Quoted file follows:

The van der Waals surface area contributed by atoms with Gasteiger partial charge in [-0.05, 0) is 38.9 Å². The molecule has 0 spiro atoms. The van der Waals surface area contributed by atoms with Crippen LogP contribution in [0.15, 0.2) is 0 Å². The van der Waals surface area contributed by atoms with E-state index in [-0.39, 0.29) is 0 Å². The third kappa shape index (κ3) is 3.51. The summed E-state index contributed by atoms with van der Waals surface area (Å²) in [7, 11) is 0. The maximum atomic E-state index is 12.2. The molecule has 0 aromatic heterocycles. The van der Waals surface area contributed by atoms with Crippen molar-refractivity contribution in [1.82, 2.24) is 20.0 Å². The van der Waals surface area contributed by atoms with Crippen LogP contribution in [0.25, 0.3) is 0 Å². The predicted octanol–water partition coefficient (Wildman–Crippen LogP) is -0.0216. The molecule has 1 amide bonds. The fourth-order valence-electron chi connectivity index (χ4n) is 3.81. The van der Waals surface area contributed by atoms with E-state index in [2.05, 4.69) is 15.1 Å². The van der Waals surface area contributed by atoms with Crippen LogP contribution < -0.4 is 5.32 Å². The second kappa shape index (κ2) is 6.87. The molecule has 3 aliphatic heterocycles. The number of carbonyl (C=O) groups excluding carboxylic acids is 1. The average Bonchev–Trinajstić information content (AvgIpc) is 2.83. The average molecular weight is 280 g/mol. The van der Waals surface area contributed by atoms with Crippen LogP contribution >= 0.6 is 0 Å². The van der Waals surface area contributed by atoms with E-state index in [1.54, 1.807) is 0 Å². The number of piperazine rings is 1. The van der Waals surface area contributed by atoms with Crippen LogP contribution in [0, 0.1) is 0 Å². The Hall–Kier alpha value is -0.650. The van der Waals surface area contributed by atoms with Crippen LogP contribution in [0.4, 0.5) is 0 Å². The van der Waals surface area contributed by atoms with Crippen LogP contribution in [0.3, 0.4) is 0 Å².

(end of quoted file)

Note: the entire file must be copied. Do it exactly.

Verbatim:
The van der Waals surface area contributed by atoms with Gasteiger partial charge in [-0.05, 0) is 38.9 Å². The molecule has 0 spiro atoms. The van der Waals surface area contributed by atoms with Crippen LogP contribution in [0.15, 0.2) is 0 Å². The van der Waals surface area contributed by atoms with E-state index in [-0.39, 0.29) is 0 Å². The third kappa shape index (κ3) is 3.51. The summed E-state index contributed by atoms with van der Waals surface area (Å²) in [7, 11) is 0. The maximum atomic E-state index is 12.2. The molecule has 0 aromatic heterocycles. The van der Waals surface area contributed by atoms with Crippen molar-refractivity contribution in [1.82, 2.24) is 20.0 Å². The van der Waals surface area contributed by atoms with Crippen LogP contribution in [0.25, 0.3) is 0 Å². The predicted octanol–water partition coefficient (Wildman–Crippen LogP) is -0.0216. The molecule has 1 amide bonds. The fourth-order valence-electron chi connectivity index (χ4n) is 3.81. The van der Waals surface area contributed by atoms with E-state index in [2.05, 4.69) is 15.1 Å². The van der Waals surface area contributed by atoms with Crippen LogP contribution < -0.4 is 5.32 Å². The second kappa shape index (κ2) is 6.87. The molecule has 3 aliphatic heterocycles. The number of carbonyl (C=O) groups excluding carboxylic acids is 1. The average Bonchev–Trinajstić information content (AvgIpc) is 2.83. The average molecular weight is 280 g/mol. The van der Waals surface area contributed by atoms with Crippen LogP contribution >= 0.6 is 0 Å². The van der Waals surface area contributed by atoms with E-state index in [1.54, 1.807) is 0 Å². The number of piperazine rings is 1. The van der Waals surface area contributed by atoms with Crippen LogP contribution in [0, 0.1) is 0 Å². The Hall–Kier alpha value is -0.650. The van der Waals surface area contributed by atoms with Crippen LogP contribution in [0.4, 0.5) is 0 Å². The van der Waals surface area contributed by atoms with Crippen LogP contribution in [0.3, 0.4) is 0 Å².